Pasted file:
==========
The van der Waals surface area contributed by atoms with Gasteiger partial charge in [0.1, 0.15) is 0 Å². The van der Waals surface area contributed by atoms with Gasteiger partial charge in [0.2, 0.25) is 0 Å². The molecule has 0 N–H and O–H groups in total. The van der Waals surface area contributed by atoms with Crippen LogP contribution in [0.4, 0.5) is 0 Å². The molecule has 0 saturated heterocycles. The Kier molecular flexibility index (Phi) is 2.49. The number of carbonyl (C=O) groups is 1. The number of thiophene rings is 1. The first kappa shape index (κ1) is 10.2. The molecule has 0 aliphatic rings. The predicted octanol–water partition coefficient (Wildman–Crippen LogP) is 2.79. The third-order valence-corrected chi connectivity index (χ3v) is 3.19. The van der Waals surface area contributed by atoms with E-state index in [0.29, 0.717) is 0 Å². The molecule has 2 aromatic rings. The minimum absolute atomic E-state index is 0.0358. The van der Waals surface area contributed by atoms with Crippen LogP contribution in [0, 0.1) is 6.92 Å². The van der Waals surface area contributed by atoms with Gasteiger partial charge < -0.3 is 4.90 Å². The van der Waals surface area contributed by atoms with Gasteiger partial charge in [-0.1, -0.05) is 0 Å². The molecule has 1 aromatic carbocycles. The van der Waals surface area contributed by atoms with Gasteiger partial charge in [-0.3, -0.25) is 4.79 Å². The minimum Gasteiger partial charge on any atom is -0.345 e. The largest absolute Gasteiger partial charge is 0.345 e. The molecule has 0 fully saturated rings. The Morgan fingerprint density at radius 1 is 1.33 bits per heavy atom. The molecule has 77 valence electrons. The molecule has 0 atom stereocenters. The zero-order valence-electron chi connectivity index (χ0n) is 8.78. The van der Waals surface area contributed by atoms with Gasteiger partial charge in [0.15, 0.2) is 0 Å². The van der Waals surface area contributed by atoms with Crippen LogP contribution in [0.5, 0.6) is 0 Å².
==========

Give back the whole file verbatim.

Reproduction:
The van der Waals surface area contributed by atoms with Gasteiger partial charge in [0.1, 0.15) is 0 Å². The van der Waals surface area contributed by atoms with Gasteiger partial charge in [0.2, 0.25) is 0 Å². The molecule has 0 N–H and O–H groups in total. The van der Waals surface area contributed by atoms with Crippen LogP contribution in [0.4, 0.5) is 0 Å². The molecule has 0 saturated heterocycles. The Kier molecular flexibility index (Phi) is 2.49. The number of carbonyl (C=O) groups is 1. The number of thiophene rings is 1. The first kappa shape index (κ1) is 10.2. The molecule has 0 aliphatic rings. The predicted octanol–water partition coefficient (Wildman–Crippen LogP) is 2.79. The third-order valence-corrected chi connectivity index (χ3v) is 3.19. The van der Waals surface area contributed by atoms with E-state index in [0.29, 0.717) is 0 Å². The molecule has 2 aromatic rings. The minimum absolute atomic E-state index is 0.0358. The van der Waals surface area contributed by atoms with Crippen LogP contribution in [0, 0.1) is 6.92 Å². The van der Waals surface area contributed by atoms with Gasteiger partial charge < -0.3 is 4.90 Å². The van der Waals surface area contributed by atoms with Gasteiger partial charge in [-0.1, -0.05) is 0 Å². The molecule has 1 aromatic carbocycles. The van der Waals surface area contributed by atoms with Gasteiger partial charge in [-0.3, -0.25) is 4.79 Å². The minimum Gasteiger partial charge on any atom is -0.345 e. The largest absolute Gasteiger partial charge is 0.345 e. The molecule has 0 fully saturated rings. The Morgan fingerprint density at radius 1 is 1.33 bits per heavy atom. The molecule has 77 valence electrons. The molecule has 0 atom stereocenters. The zero-order valence-electron chi connectivity index (χ0n) is 8.78. The van der Waals surface area contributed by atoms with Gasteiger partial charge in [0.15, 0.2) is 0 Å². The van der Waals surface area contributed by atoms with Crippen LogP contribution in [0.5, 0.6) is 0 Å².